we would not exist.

If water did not enthral us with the miracle

of creation, the birth of life and evolution – 

                                             we would not exist.

If plants did not produce oxygen for no reason

except the inalienable joy of breathing in carbon – 

                                              we would not exist.

If every species did not have a purpose for being

here, their survival worthy of celebration – 

                                              we would not exist.

If greed and ignorance, pride and power

stand in the path of enlightenment and compassion – 

                                               we will cease to exist.

Shanta Acharya

The weather was gorgeous, sort of Mediterranean climate, blue sky, warm sun and starry nights. I visited the Needles, chalk rocks not far from the coast with an old and new Battery which were used during the first and second world wars, and the site was still in use until the 1950s. I also visited Newport and bought presents for my family. It was a special time I mainly spent with my yoga friends and I hope to repeat the experience next year.

Some national and international events haunted me in the past weeks. Sarah Everard’s murder and the report that has followed were shocking. The way Wayne Couzens planned and executed her abduction, rape and murder and how he disposed of her body are appalling. The police reconstructed his movements in detail using CCTV cameras and tracking his mobile phone number. It must have been a long and painful investigation that eventually made the events of the crime clear. I wonder if this kind of investigations could be done for all the cases of rape and murder as it often happens, for example, to Indigenous women in America and in Canada and to Mexican girls. Besides, there seems to be no end to the killings as 79 women have been killed since Sarah Everard’s murder (see The Sunday Times’ article: ).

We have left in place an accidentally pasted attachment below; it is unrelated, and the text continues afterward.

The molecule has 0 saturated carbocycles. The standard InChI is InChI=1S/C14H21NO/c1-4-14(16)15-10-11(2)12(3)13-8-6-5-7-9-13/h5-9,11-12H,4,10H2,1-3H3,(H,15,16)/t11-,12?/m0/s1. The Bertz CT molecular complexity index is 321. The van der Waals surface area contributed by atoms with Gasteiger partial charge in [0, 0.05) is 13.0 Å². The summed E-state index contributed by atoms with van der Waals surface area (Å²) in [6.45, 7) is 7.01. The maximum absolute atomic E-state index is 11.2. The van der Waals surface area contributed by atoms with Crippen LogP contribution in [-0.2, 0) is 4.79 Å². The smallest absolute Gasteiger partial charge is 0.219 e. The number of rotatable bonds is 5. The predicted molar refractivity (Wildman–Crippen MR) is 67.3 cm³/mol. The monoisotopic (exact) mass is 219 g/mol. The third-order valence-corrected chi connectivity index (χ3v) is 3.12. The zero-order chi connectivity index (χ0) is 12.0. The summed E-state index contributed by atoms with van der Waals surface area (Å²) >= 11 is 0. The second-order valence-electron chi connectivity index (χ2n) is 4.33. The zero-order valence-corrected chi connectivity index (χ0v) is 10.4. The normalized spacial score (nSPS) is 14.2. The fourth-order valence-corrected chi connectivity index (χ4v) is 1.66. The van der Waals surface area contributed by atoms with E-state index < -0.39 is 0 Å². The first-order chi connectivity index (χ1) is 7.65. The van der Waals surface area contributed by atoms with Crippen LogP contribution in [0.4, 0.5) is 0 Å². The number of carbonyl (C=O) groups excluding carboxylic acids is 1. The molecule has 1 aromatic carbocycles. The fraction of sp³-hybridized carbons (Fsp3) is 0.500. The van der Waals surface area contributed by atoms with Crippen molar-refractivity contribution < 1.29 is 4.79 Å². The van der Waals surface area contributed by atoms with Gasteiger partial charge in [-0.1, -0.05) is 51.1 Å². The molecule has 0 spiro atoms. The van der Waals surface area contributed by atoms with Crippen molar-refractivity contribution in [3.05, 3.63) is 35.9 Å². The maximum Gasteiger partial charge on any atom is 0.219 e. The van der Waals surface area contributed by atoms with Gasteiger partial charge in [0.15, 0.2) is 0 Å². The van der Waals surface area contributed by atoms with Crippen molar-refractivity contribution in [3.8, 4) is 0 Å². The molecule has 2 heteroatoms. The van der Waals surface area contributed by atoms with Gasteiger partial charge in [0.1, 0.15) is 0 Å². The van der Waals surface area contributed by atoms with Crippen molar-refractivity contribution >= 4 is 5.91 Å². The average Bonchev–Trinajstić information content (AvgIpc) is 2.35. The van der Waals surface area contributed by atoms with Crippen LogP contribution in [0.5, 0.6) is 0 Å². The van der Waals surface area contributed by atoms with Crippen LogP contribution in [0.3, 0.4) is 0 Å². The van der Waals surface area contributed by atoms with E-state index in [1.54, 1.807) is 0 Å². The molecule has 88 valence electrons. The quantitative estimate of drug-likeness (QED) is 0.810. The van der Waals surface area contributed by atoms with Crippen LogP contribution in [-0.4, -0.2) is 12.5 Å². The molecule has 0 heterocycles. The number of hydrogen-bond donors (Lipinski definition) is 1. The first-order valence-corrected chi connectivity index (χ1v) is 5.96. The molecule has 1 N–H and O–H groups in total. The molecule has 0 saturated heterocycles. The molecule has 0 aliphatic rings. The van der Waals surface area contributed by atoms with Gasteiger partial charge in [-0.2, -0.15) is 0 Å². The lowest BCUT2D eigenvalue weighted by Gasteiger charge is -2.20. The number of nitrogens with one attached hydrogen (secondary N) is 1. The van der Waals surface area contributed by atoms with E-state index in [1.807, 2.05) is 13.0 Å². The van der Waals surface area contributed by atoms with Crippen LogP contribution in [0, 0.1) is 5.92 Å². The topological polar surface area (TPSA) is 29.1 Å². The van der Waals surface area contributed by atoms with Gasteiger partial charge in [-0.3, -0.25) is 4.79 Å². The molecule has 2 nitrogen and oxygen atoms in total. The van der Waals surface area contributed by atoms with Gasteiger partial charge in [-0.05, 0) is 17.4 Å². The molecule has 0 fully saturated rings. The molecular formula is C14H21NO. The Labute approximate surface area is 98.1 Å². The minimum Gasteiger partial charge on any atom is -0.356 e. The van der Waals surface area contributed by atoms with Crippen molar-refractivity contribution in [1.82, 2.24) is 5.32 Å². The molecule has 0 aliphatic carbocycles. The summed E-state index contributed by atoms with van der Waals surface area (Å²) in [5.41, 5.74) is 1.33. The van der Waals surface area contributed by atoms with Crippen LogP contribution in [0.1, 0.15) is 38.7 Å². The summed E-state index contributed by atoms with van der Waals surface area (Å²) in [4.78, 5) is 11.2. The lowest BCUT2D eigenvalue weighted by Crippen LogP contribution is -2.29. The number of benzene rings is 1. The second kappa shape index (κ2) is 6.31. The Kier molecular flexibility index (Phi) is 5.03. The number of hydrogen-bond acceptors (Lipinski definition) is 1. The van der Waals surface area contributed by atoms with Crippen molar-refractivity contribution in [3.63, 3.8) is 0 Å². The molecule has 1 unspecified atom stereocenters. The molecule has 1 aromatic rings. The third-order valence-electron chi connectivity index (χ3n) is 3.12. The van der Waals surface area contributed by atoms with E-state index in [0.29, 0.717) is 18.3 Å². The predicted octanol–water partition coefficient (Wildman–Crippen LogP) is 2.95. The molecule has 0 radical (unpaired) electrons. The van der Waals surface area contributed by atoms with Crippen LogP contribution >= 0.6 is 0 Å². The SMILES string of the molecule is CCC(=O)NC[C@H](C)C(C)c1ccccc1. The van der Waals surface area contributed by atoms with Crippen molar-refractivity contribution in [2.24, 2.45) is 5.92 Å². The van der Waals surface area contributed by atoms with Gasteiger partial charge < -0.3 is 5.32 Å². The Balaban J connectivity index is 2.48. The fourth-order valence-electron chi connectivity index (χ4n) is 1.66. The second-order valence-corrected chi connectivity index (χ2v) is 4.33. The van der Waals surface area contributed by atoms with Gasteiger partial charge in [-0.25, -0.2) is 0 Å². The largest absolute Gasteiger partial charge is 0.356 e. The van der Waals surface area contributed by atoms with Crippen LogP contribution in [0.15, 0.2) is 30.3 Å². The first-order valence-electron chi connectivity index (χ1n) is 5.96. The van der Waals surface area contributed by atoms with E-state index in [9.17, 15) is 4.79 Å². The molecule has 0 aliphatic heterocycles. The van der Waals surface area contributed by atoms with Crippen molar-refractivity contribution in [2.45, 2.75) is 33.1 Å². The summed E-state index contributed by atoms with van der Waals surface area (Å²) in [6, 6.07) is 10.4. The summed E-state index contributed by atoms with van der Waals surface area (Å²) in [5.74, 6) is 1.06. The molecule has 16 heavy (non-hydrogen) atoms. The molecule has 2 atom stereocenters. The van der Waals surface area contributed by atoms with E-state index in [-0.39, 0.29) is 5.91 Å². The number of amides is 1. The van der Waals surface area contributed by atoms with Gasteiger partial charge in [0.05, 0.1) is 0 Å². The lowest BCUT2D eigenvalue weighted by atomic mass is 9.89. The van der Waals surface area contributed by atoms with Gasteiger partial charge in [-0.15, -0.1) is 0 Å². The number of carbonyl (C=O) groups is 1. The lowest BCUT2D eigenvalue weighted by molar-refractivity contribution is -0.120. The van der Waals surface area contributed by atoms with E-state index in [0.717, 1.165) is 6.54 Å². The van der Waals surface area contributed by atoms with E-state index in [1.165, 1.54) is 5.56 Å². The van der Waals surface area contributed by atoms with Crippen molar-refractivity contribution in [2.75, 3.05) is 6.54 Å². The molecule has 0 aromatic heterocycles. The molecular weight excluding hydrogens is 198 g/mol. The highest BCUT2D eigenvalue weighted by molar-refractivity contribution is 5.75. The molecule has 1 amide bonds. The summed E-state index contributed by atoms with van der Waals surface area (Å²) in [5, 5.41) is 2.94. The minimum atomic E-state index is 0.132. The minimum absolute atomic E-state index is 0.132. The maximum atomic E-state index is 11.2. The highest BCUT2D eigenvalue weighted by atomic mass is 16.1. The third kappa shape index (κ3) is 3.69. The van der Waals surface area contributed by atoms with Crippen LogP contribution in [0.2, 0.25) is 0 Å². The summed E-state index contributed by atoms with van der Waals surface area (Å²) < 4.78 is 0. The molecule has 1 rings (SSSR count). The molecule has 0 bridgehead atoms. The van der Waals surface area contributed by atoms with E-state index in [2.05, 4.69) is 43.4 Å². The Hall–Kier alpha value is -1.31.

The other dramatic event was the withdrawal of the US and European troops from Afghanistan after they occupied the country for nearly twenty years. The evacuation was sudden and chaotic leaving thousands of desperate citizens at the mercy of the Taliban who quickly regained control. The Afghan Army trained by the Americans melted away in a few days, which was maybe unexpected but predictable. I wonder why they didn’t organise the evacuation of people before the withdrawal of the troops. Now the Taliban are in power and women will pay the highest price. Apparently, most of the population don’t accept concepts such as democracy and the western way of life and consequently support the Taliban. On the other hand, they probably expect humanitarian aid from western rich countries who need to find a way to deal with the Taliban at the end of the day.

The extreme weather worried me too. We had a colder summer in the UK compared to the past few years with less sunny days and lower temperatures especially in August, when at a certain point it seemed that summer was over. Drizzle alternated to downpours and the language to describe the weather was slightly threatening, such as heatbomb, thundersnow, the Beast from the East, queltring (humid weather) or clunch (muggy weather). The Met Office issued an amber extreme heat warning in July but then there were floods in Germany and northern Italy in August. What can we wear during a heat wave and then how to change dramatically when the weather turns back to thundery showers and ‘gentle breeze’? – which is a kind way to name easterly winds. Sunny intervals and light clouds were the best we could hope for most of the summer. Then September arrived with surprisingly warm, windless days, a relief before autumn officially entered in the calendar with chilly starts and wet days. People who had holidays in the UK not only experienced this extreme weather conditions but also realised there was an increase in prices. We did too when we visited our sons in the north and booked the hotel rooms, the prices had almost doubled compared to one or two years ago. Nevertheless, my flowers bloomed, I had plenty of courgettes, herbs and even two sweet corns, and enjoyed time with my family throughout the summer.